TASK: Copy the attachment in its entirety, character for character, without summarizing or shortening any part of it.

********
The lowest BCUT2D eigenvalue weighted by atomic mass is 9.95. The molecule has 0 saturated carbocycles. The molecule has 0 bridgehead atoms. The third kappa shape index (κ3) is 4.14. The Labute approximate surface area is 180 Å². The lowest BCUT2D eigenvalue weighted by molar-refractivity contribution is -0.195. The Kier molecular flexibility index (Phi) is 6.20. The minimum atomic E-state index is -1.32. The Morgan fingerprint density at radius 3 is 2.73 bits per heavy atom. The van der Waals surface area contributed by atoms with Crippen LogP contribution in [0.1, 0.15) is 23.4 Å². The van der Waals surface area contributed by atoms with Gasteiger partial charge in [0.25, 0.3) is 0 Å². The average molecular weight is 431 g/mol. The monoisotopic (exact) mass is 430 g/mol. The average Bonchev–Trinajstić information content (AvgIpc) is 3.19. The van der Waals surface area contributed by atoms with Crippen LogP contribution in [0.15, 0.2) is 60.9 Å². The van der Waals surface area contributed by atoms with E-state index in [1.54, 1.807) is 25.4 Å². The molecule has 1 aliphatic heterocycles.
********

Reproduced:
The lowest BCUT2D eigenvalue weighted by atomic mass is 9.95. The molecule has 0 saturated carbocycles. The molecule has 0 bridgehead atoms. The third kappa shape index (κ3) is 4.14. The Labute approximate surface area is 180 Å². The lowest BCUT2D eigenvalue weighted by molar-refractivity contribution is -0.195. The Kier molecular flexibility index (Phi) is 6.20. The minimum atomic E-state index is -1.32. The Morgan fingerprint density at radius 3 is 2.73 bits per heavy atom. The van der Waals surface area contributed by atoms with Crippen LogP contribution in [0.1, 0.15) is 23.4 Å². The van der Waals surface area contributed by atoms with Gasteiger partial charge in [0.25, 0.3) is 0 Å². The average molecular weight is 431 g/mol. The monoisotopic (exact) mass is 430 g/mol. The average Bonchev–Trinajstić information content (AvgIpc) is 3.19. The van der Waals surface area contributed by atoms with Crippen LogP contribution in [0.15, 0.2) is 60.9 Å². The van der Waals surface area contributed by atoms with E-state index in [1.54, 1.807) is 25.4 Å². The molecule has 1 aliphatic heterocycles.